Far more than just dance suites.
Charlotte Gardner 2007
When did you last walk into a record store thinking, 'I really fancy buying a disc of viola da gamba music today'? That’s what I thought, which is why I’m so keen to bring this new recording on the Hyperion label to your attention. The viola da gamba isn’t an instrument we naturally associate with solo performance these days, so it’s a particular pleasure to be shown just how deserving it is of the soloist’s spotlight.
For those of you not au fait with early musical instruments, the viola da gamba or 'leg viol' is a six-stringed instrument, played with a bow, and held between the legs. The cello would be its closest match today, and it sounds similar too, but softer and more mellow. Whilst it was all the rage in 16th century England (Henry VIII was a great fan), by the time Carl Friedrich Abel made London his home it was out of fashion and rarely heard. However, Abel’s concerts sparked a revival of the instrument, with notables such as Thomas Gainsborough and Sir Edward Walpole taking up lessons.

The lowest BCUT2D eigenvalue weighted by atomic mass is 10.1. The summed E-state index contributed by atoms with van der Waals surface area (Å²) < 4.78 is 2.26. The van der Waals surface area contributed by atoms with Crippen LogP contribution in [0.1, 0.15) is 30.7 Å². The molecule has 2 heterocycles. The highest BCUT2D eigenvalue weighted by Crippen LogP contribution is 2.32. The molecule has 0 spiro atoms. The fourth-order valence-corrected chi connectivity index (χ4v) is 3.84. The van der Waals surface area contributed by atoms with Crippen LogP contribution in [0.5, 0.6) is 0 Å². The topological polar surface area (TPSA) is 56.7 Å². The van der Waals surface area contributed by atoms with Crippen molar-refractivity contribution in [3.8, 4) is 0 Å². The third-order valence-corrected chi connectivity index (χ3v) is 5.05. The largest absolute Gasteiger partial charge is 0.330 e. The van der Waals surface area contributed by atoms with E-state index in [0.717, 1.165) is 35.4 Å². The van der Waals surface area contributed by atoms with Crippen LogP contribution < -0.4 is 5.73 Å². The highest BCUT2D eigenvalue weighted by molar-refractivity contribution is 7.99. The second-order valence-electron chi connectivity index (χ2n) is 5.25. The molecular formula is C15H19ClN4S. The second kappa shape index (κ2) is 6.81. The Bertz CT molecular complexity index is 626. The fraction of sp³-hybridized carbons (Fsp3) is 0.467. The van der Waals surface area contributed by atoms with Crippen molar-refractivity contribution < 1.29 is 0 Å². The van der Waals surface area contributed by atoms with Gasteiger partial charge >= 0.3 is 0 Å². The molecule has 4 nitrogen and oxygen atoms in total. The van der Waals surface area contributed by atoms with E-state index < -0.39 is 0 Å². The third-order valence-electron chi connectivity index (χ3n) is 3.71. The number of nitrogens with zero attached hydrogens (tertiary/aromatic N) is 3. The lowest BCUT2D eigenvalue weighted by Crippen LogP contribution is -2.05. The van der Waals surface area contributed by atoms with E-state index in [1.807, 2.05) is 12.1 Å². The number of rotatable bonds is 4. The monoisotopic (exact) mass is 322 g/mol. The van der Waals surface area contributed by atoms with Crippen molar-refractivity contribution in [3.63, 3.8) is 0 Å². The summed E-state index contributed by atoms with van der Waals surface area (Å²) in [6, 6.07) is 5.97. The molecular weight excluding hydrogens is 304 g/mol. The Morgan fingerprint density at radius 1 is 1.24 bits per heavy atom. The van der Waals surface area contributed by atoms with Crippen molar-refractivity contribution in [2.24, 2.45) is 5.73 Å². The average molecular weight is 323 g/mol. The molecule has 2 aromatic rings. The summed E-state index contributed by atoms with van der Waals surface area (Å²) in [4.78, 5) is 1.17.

This disc comprises twenty four out of Abel’s thirty surviving unaccompanied pieces for viola da gamba, six of which are recorded for the first time ever. Without wanting to resort to lazy comparisons, Abel’s pieces are reminiscent of J S Bach’s solo cello suites, so if you like them then you’ll like these. They are far more than just dance suites though, both in terms of the frequently florid, technically demanding style (listen to the extraordinary multiple stops in the fugue), and in terms of their emotional range. Sensibility, or the practise of articulating direct and strong emotions, was all the rage in the arts world at the time, and Suzanne Heinrich beautifully draws this out of Abel’s writing. Charles Burney wrote at the time that Abel’s viola da gamba seemed to breathe the notes, and I think he’d be similarly complementary of Heinrich’s playing, were he alive and critiquing today.